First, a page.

Local government young at heart

Nov 02, 2017

For years we have been hearing dire warnings about the "brain drain" caused by young people leaving Maine for better job opportunities, so it was encouraging to read in the October edition of the Maine Townsman about some of our local young leaders.

The Townsman is put out by the Maine Municipal Association, dealing with matters of interest to those in municipal government all over the state.

This article highlighted the fact that Camden has a young town manager, Audra Caler-Bell, 34, and a young new selectwoman, Alison McKellar, 33.

The headline was "Young leaders say making a difference is what calls them," and they seemed to get the inspiration from Caler-Bell, who says:

"I think it's a great profession to go into if you're a person who wants to go in for the greater good."

She also pointed out how working in local government provides a lot of variety and that every day is not the same.

Caler-Bell studied art history at Bowdoin and spent several years in Australia, where she earned a master's in community development. She returned to Maine, where she worked at the Midcoast Economic Development District and The city of Rockland before coming to Camden.

McKellar became interested in local government when she started attending meetings concerning the town's solid waste disposal plan. "We learn how the U.S. Senate works, but we don't learn how local government works," she said, remembering the time it took her to learn how to navigate local meetings and government.

Having covered local government here at the newspaper, we are encouraged to see more interest from a community leader in making government easier to navigate and more welcoming to the citizens. More residents should take an interest in local government, which spends their tax dollars to provide important community services.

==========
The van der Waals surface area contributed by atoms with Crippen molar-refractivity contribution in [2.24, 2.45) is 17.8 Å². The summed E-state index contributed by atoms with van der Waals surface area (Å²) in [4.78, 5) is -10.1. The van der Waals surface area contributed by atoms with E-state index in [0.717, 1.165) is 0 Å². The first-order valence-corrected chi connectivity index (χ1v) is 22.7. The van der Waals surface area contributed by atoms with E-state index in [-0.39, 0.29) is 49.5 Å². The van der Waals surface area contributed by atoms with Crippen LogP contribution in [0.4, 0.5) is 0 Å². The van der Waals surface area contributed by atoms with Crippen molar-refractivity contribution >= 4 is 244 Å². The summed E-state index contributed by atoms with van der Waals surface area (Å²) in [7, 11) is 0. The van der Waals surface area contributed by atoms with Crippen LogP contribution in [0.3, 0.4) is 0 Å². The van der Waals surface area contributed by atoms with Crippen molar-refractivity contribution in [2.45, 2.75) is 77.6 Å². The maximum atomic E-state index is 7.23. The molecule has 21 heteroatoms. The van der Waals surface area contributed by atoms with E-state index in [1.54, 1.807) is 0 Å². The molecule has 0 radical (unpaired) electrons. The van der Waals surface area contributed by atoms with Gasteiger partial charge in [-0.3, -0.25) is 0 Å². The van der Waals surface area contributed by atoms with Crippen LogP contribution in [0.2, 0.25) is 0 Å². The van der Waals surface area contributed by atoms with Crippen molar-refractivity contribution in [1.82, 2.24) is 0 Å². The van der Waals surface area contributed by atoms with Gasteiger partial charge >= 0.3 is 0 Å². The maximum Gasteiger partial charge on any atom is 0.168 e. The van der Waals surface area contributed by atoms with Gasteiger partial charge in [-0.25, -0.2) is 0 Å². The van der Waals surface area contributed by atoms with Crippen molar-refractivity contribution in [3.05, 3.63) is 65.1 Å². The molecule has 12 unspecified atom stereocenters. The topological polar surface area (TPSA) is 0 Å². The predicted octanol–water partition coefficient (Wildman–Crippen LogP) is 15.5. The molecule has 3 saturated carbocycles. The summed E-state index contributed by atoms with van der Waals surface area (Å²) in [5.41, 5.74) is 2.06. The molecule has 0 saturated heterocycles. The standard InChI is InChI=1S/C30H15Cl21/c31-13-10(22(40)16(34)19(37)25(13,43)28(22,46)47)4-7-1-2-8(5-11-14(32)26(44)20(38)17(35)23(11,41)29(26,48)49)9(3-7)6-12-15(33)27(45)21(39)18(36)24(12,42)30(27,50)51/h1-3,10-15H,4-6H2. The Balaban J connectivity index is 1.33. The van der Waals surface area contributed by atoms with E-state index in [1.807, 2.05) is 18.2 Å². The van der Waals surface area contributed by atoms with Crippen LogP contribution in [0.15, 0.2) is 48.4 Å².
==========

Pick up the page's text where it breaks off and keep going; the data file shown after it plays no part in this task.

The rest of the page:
McKellar shared her goal of making the annual town meeting a community event by providing childcare and perhaps a community supper, and moving it from a weekday evening to a weekend. We have seen rural communities in our area use the town meeting as a chance to bring the community together for a meal and to discuss shared values and goals. This is the kind of enthusiasm a young person can bring to local government.

The article also mentioned Josh Gerritsen, 33, who has been elected to the Lincolnville Board of Selectmen.

Thank you to the local young people taking an interest in community government and public service, and to the Townsman for bringing us this story. One take-away may be that if we want to stop losing good young people, we should let them know how much they are needed and that they can make a difference in their communities.

Safety during and after storms

The area is still recovering from the severe wind and rain storm that hit Monday morning, Oct. 30. Trees were down all over Knox County, buildings were damaged, and vehicles destroyed.

CMP reported this storm surpassed the outage numbers from the ice storm of 1998, which were about 340,000.

The storm highlights the need to be prepared and put safety first. Here are a few tips from the Red Cross:

- Discuss storm safety and lightning safety with all members of your household

- Pick a safe place in your home to gather during a storm, away from windows, skylights and glass doors that could be broken by strong winds or hail.

- Make a list of items to bring inside

- Make trees and shrubbery more wind-resistant by keeping them trimmed and removing damaged branches

- Protect your animals by ensuring that any outside buildings are protected

- Keep a flashlight with extra batteries; portable, battery-powered radio; first aid kit; nonperishable, ready-to-eat food items; bottled water; and games in a designated place where they will be easy to find and use during a lengthy storm outage.

In the aftermath of a storm, remember:

- Never drive through a flooded roadway. You cannot predict how deep the water may be.

- Stay away from storm-damaged areas to keep from putting yourself at risk from the effects of severe thunderstorms.

- Continue to listen to a NOAA Weather Radio or to local radio and television stations for updated information or instructions, as access to roads or some parts of the community may be blocked.

- Help people who may require special assistance, such as infants, children and the elderly or disabled.

- Stay away from downed power lines and report them immediately.

- Watch your animals closely. Keep them under your direct control.

Source: American Red Cross

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